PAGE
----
Teachers Dig into Project-Based Learning with NCCAT | NCCAT

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Teachers Dig into Project-Based Learning with NCCAT

Project Based Learning Units are an effective and enjoyable way to learn that allow students to work as a team, reflect, ask questions, build confidence, work with a purpose, problem solve and learn time management.

CULLOWHEE—Gaston County teacher Kim Suddreth found the sharing of viewpoints and tools very beneficial during the "Project-Based Learning (PBL) in Digital Format" program recently at the North Carolina Center for the Advancement of Teaching, a recognized national leader in professional development.

"The tools that were demonstrated were incredibly valuable like FlipGrid, Linoit, Grammarly, Pixton, and others," said Suddreth, a teacher at Stanley Middle School. "This was my first real introduction to PBL, and I have discovered so many areas in my ELA curriculum where I can use it."

Project Based Learning Units are an effective and enjoyable way to learn that allow students to work as a team, reflect, ask questions, build confidence, work with a purpose, problem solve and learn time management. Participants in this NCCAT professional development were able to investigate essential questions, unit questions and content questions that will enable them to develop their own PBL unit. They can return to their classroom with a PBL unit they created that will excite and engage students as they claim ownership of their learning.

"The time to break and digest the tools given was very vital," said Mavis Ottley, of Falls Lake Academy Charter School in Granville County. "I did not feel too overwhelmed but felt that I had that time to access and explore how these valuable resources can be utilized. So many times in the past I have attended professional development and its non-stop and zero time to process or debrief and that time here was vital to map out the planning of the lesson. Seeing how things happen is key."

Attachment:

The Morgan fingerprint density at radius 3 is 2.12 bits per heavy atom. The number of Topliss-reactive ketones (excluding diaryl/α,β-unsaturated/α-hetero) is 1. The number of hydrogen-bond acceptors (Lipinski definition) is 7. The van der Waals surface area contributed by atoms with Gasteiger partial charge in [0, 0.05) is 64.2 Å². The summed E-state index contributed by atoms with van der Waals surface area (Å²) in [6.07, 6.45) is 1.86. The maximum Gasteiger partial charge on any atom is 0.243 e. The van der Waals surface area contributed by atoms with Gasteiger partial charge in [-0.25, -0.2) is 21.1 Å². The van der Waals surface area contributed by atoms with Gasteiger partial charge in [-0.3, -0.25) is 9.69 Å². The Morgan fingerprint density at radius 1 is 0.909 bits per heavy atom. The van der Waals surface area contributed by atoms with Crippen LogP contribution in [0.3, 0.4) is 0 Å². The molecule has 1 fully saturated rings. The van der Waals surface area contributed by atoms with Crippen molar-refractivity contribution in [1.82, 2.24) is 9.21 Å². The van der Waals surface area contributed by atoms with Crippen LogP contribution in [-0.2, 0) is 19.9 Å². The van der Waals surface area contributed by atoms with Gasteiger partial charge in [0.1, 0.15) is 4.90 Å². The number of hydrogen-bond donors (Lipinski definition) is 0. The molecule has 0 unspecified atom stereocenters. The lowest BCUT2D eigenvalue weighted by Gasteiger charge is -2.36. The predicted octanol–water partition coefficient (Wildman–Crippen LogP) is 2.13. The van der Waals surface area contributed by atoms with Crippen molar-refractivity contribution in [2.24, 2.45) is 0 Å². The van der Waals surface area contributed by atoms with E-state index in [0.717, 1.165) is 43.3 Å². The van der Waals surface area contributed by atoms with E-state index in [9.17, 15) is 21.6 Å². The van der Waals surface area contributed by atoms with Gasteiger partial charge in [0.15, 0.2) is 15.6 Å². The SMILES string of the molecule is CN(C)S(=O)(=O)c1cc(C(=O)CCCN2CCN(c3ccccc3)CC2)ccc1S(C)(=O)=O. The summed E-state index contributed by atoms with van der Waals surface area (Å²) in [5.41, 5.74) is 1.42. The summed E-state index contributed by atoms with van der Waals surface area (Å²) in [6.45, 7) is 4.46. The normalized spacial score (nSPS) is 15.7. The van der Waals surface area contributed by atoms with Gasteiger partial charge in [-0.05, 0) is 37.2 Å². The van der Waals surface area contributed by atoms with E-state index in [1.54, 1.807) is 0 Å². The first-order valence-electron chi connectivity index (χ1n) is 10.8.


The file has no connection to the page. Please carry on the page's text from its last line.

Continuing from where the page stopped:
Time at NCCAT took out the fear factor of devoting time to a PBL.

“I believe a well-run PBL is extremely effective at improving student achievement and after this program at NCCAT I feel more confident that I could run one well," Edward Tidd, a teacher at Fuller Elementary School in Wake County, said. "The fear of dedicating a large amount of time to a project that fails to teach what it needed to is real, but this week certainly helped lessen my fears considerably."

The program was led by NCCAT Senior Digital Learning Specialist Elizabeth Joyce with assistance from NCCAT Senior Program Specialist Sandra Bowling.

"As a seasoned teacher, Elizabeth has the intuition and the ability to read into situations and identify deeply with us from a professional and personal way in a concise amount of time," said Laura Daughtry, of Eastern Alamance High School in the Alamance-Burlington School system.  "I was impressed with the creative feedback and Elizabeth's ability to help us while giving us total ownership."

About NCCAT

Increasing teacher effectiveness is fundamental to improving public education. NCCAT provides teachers with new knowledge, skills, teaching methods, best practices and information to take back to their classrooms. For more information about NCCAT’s professional development programs, visit www.nccat.org or call 828-293-5202.

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